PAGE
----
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Reverse Python List (9 Easy Ways)

  • Mar 30, 2022
  • 7 Minutes Read
Reverse Python List (9 Easy Ways)

 

In recent times, Python is more widely used by many developers around the world, due to the availability of lots of libraries and flexible options available in python. One can choose an approach depending on the time and space complexity or easy-to-implement technique from the multiple techniques available to implement a single problem in python. Data structures in python are quite easy to understand and implement with built-in functions. In this article, let's get deep dive into the various ways to reverse a list data structure in Python.

What is a list in python?

Basically, a list is one of the data types in python to store a sequence of multiple data types in a single item. Lists are ordered which means elements are stored in a particular order. Lists are mutable which means we can access and modify the list elements and it also allows duplicate values. List items are enclosed in square brackets and separated by commas. We can create a new list by using the list() constructor.

If you want to learn how to print a list in python, check our article.

For example:

new_list = list('a', 'b', 'c')
print(new_list)

 

Output

['a' , 'b' , 'c']

 

If we try to check the type of the list using type(list_name), it will return <class 'list'>

How list differs from an array?

Array size is fixed but the list can expand dynamically. In arrays, only elements of the same data type can be stored but the list can store multiple data types. In python, a list is an in-built data type so no need to import any module to use lists. But the array is not an in-built module in python so it needs to be imported separately to use in the program. You can learn more differences between array and list in our previous article.

How does list indexing works in python?

The list can be accessed and modified using indexing. The first element in the list will have an index of 0, and the following elements will have the index value in the increasing order as 1,2,3, etc., till the length of the list minus 1 index (i.e., the Last element). We can also access the elements by negative indexing which starts from the last index with -1 and decreases gradually from there till the first element. Let us understand the indexing more clearly with the following image.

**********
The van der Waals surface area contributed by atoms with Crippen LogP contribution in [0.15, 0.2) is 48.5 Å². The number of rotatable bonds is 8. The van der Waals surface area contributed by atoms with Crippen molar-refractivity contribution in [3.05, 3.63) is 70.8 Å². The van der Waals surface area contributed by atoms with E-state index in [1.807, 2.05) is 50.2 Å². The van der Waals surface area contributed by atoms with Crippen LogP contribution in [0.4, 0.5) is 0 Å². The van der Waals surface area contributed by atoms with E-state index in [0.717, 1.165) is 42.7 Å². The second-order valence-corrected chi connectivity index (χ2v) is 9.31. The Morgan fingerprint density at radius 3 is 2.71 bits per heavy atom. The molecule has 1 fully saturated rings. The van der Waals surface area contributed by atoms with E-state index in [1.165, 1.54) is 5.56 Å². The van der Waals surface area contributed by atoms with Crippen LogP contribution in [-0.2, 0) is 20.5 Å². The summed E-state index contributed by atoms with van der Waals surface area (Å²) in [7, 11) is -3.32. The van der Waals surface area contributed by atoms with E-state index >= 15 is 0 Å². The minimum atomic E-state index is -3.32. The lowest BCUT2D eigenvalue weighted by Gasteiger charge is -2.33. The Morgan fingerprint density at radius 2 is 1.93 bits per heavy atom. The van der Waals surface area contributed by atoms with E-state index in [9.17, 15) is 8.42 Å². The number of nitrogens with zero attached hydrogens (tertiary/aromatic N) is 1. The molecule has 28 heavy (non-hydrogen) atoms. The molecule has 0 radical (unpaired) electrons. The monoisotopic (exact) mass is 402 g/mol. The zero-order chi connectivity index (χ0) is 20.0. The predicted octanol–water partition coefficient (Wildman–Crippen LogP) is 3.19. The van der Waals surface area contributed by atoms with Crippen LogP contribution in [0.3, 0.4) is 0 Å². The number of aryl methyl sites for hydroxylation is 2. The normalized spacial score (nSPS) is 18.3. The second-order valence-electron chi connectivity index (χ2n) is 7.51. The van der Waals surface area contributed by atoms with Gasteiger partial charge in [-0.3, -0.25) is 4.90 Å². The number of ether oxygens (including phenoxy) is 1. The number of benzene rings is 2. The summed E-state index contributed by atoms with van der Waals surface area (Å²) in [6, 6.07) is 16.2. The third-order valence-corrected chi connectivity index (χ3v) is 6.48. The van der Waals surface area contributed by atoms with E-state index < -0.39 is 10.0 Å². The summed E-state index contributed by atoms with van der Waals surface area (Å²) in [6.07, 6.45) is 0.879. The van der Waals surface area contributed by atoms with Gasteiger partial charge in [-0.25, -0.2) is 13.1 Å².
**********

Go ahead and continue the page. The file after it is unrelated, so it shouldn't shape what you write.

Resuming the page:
Python list indexing example

How to reverse a list in Python?

There are various built-in functions available to reverse a list in python. But choosing which one to use for the specific problem is confusing. So let's look in detail at some of the ways to reverse the list in python. And after getting the insights about the multiple ways, you can pick the one which would fit your requirements to reverse the list.

1) Using reverse() method

There is an in-built method known as reverse() in python that can reverse the list by changing elements in place of the original list. This method can be used in situations where memory efficiency is required. Since no extra space is required for this method, the original list itself is reversed. This method is used for reversing large lists.

For example: 

original_list = [1,2,3,4,5]
print("List before reverse : ",original_list)
original_list.reverse()
print("List after reverse : ",original_list)

 

Output:

List before reverse : [1, 2, 3, 4, 5]
List after reverse : [1, 2, 3, 4, 5]

 

2) Using reversed() method